McIsaac et al compared the accuracy of events identified by the new PSIs to those identified by NSQIP (considered the ‘gold standard’).7 Only 7 of 17 PSI categories mapped to a specific NSQIP complication and in some cases, a given NSQIP complication was mapped to more than one PSI. Of the overlapping complication categories, overall, they found low to moderate positive predictive values (PPVs) and sensitivities, and high specificities and negative predictive values of the new PSIs compared with NSQIP. Complications with the worst agreement included those related to fluid management and respiratory issues. With respect to the specific comparisons, among the overlapping categories, they did not report which specific events the PSIs identified that NSQIP did not. However, of the non-overlapping categories, the PSIs picked up several gastrointestinal complications while NSQIP identified events such as wound disruption which the new PSIs did not.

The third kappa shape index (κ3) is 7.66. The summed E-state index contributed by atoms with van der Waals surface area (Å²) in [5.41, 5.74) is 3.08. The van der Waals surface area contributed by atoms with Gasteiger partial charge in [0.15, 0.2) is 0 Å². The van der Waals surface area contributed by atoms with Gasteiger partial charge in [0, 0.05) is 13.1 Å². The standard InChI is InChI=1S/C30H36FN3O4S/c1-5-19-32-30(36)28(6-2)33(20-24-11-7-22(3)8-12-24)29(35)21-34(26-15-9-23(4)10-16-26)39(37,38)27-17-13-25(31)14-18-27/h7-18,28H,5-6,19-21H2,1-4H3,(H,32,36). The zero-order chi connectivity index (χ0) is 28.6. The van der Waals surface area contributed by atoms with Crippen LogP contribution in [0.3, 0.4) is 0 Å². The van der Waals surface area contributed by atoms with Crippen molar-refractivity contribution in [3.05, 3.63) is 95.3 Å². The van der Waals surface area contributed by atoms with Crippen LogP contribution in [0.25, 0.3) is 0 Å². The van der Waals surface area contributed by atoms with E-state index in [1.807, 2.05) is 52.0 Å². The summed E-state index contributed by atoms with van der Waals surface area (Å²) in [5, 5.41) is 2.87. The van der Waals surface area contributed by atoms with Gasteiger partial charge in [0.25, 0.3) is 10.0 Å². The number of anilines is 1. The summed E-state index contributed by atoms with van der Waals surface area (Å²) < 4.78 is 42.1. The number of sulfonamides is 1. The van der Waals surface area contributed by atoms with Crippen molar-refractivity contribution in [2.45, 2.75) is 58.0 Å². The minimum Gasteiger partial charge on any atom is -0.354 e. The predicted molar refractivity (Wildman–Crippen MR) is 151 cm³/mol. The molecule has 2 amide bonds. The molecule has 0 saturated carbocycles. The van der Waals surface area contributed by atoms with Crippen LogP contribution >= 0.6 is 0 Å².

As the authors note, prior investigators have compared the AHRQ PSIs to NSQIP data and similarly found generally low sensitivities and low to moderate PPVs.8–10 These two previous studies used the AHRQ PSI measures based on ICD-9 codes; Romano et al lacked POA data while Cima et al incorporated POA data into their study.8 9 Although we are not aware of any similar validation studies using the ICD-10 version of the AHRQ PSIs (ICD-10 is considered to be a more specific diagnosis-based coding system than ICD-9), we know from this prior work that an important reason for the seemingly low accuracy of the PSIs has to do with fundamental differences in definitions of medical record-based versus administrative-based safety events.9–11 Despite overlap conceptually, PSIs (both the new and old) and NSQIP measures have different definitions that reflect the method of development as well as the data sources used. For example, the AHRQ PSI perioperative haemorrhage or haematoma (previously known as ‘postoperative’) gets mapped to the fairly specific NSQIP complication of postoperative bleeding requiring transfusion of greater than or equal to 4 units of blood. In the new PSI set, ‘haemorrhage’ gets mapped to this complication along with postoperative stroke which can be haemorrhagic or ischaemic.12 Despite the difficulty in mapping NSQIP complications to PSI events, even in the validation work done by both AHRQ and our VA group, in which we used medical records as the ‘gold standard’ to validate diagnosis codes, coding system limitations (especially lack of POA codes and coding specificity, eg, many codes associated with complications were not specific with respect to timing and could be used for preoperative or postoperative events) as well as coding errors, accounted for many of the false positives; similar problems contributed to a large percentage of false negatives.13–15 Although our groups considered relatively few cases to represent documentation errors, other researchers have found that documentation quality affects coding accuracy.16